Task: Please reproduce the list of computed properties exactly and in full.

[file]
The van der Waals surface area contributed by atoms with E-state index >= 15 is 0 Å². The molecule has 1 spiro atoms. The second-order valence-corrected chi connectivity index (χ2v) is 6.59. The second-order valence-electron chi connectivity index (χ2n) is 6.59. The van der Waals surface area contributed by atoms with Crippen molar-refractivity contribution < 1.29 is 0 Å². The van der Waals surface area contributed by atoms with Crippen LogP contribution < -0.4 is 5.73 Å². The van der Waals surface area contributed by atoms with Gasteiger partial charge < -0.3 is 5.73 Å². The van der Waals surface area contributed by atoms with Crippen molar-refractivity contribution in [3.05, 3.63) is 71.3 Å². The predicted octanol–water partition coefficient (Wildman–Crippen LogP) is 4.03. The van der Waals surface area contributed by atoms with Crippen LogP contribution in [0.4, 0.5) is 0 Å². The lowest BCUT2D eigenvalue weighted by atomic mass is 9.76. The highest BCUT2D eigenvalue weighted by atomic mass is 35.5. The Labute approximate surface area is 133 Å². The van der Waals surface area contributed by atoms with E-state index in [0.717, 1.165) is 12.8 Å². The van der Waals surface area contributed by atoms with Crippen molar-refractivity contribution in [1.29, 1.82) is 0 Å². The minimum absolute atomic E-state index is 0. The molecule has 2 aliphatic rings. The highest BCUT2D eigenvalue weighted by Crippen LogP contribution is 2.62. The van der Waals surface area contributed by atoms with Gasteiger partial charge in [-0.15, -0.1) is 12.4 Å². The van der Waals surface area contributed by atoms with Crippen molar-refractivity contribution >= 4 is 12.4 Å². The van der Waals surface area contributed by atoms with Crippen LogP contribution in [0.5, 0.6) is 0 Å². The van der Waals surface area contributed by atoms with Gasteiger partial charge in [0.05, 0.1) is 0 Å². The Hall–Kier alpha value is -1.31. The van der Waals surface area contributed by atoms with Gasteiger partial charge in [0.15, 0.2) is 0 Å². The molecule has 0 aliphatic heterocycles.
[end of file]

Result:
The van der Waals surface area contributed by atoms with E-state index >= 15 is 0 Å². The molecule has 1 spiro atoms. The second-order valence-corrected chi connectivity index (χ2v) is 6.59. The second-order valence-electron chi connectivity index (χ2n) is 6.59. The van der Waals surface area contributed by atoms with Crippen molar-refractivity contribution < 1.29 is 0 Å². The van der Waals surface area contributed by atoms with Crippen LogP contribution < -0.4 is 5.73 Å². The van der Waals surface area contributed by atoms with Gasteiger partial charge < -0.3 is 5.73 Å². The van der Waals surface area contributed by atoms with Crippen molar-refractivity contribution in [3.05, 3.63) is 71.3 Å². The predicted octanol–water partition coefficient (Wildman–Crippen LogP) is 4.03. The van der Waals surface area contributed by atoms with Crippen LogP contribution in [0.4, 0.5) is 0 Å². The lowest BCUT2D eigenvalue weighted by atomic mass is 9.76. The highest BCUT2D eigenvalue weighted by atomic mass is 35.5. The Labute approximate surface area is 133 Å². The van der Waals surface area contributed by atoms with E-state index in [0.717, 1.165) is 12.8 Å². The van der Waals surface area contributed by atoms with Crippen molar-refractivity contribution in [1.29, 1.82) is 0 Å². The minimum absolute atomic E-state index is 0. The molecule has 2 aliphatic rings. The highest BCUT2D eigenvalue weighted by Crippen LogP contribution is 2.62. The van der Waals surface area contributed by atoms with Gasteiger partial charge in [-0.15, -0.1) is 12.4 Å². The van der Waals surface area contributed by atoms with Crippen molar-refractivity contribution >= 4 is 12.4 Å². The van der Waals surface area contributed by atoms with Crippen LogP contribution in [0.5, 0.6) is 0 Å². The van der Waals surface area contributed by atoms with Gasteiger partial charge in [0.05, 0.1) is 0 Å². The Hall–Kier alpha value is -1.31. The van der Waals surface area contributed by atoms with Gasteiger partial charge in [0.15, 0.2) is 0 Å². The molecule has 0 aliphatic heterocycles.